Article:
Movie Review: Man and dog and adventure racing in ‘Arthur the King’


The new Mark Wahlberg movie “ Arthur the King ” is the cinematic version of an inspirational classroom poster. It means well and has something worthwhile to say, but for the most part, it’s also rather generic — an underdog story that hits the expected beats.

Wahlberg plays an adventure racer, Michael, who has yet to win a competition. We meet him one day into his “last shot” race, stuck in the mud with his team and unable to finish. It is, he says, weak of them. Cut to three years later and he’s in his idea of suburban purgatory, working for his dad and living in an extraordinarily nice house with his beautiful, former adventure racer wife and their young daughter. She gave it all up to be a mom, but he can’t get over the fact that he never won.

“Racers race,” he explains. She caves almost immediately, likely tired of mopey Michael, and tells him to go find some sponsors. He’s like the male Diana Nyad – maddeningly obsessed with proving his own greatness in a very niche sport.

It’s also based on a true story, that of racer Mikael Lindnord, and the book he wrote about the grueling endeavor “Arthur: The Dog Who Crossed the Jungle to Find a Home.” Did I mention there was a dog involved? Well, there is, but the main novelty of “Arthur the King” doesn’t even fully integrate into the story until almost 45 minutes in (the movie is only 90 minutes long). Director Simon Cellan Jones and his editor try to intersperse footage of the dog in his stray days on the streets of Santo Domingo, but the movie doesn’t feel like it’s even started until they get together.

And while I realize it’s a race, it all feels a little rushed and surface-level, lacking personality and distinctiveness without much to hang onto besides the travelogue shots of the Dominican Republic and a by-the-books score. The female characters are deficient too. Michael’s wife Helena (Juliet Rylance) is a “phone wife,” waiting at home and always in a full face of makeup with her blond mermaid locks cascading down her shoulders whether she’s post-workout or going to sleep. She’s only ever on screen to be reading about Michael or talking to him.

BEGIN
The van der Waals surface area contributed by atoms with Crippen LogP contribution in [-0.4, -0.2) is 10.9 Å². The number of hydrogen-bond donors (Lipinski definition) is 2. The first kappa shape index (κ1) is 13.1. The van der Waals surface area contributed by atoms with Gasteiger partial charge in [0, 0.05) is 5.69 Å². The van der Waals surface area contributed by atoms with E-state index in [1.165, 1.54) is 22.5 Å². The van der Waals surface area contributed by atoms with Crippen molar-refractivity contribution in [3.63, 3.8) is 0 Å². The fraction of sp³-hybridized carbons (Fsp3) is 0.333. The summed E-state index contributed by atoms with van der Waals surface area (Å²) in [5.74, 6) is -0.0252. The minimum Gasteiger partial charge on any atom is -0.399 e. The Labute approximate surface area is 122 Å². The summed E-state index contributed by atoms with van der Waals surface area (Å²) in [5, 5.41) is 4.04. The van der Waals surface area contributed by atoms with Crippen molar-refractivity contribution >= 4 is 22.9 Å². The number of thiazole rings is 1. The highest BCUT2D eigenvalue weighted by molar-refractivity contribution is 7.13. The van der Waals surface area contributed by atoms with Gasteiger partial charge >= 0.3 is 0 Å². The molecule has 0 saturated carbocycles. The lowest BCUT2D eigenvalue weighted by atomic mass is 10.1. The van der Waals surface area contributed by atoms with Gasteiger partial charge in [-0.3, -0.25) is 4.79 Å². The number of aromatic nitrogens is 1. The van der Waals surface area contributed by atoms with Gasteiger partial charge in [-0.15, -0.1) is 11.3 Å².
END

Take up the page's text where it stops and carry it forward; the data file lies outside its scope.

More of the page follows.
Their daughter is cute and gets to do exactly three cute things, also only as they relate to her dad, and then disappear into the background to…play quietly by herself, I guess. Nathalie Emmanuel at least gets to be part of the racing team, but her only distinguishing trait is being worried about her cancer-stricken father at home.

There is one rather extraordinary and tense sequence involving a broken zip line and our adventurers dangling with their bikes trying to get to the other line, but I’m not sure the adventure aspect really ever takes hold. Not even the “brothers in arms” banter between the teammates (including Ali Suliman and Simu Liu) is especially memorable or fun. You’re just going checkpoint to checkpoint on this 435-mile journey as Michael gets more and more attached to the dog and less and less invested in winning.

Somewhere along the way, Michael even starts caring about his teammates too. The IV line that he thought weak three years ago, he’s suddenly insisting for Leo (Liu), an Instagram famous racer who he was basically forced to recruit.

When the race ends the dog becomes even more central, and here is where the heartstrings are pulled (though it’s not exactly difficult to elicit emotions when the camera is pointed at a dog that might die). Michael says at some point that he’s never been a dog person or even had a pet, but somehow comes back to life in the company of this one. The real Michael started a foundation for animal welfare because of the experience.

Maybe the movie will direct some eyes toward the existence of the Arthur Foundation, but while the movie goes down easy enough it is, on the whole, a bit unsatisfying.

“Arthur the King,” a Lionsgate release in theaters Friday, is rated PG-13 the Motion Picture Association for “some strong language.” Running time: 90 minutes. Two stars out of four.



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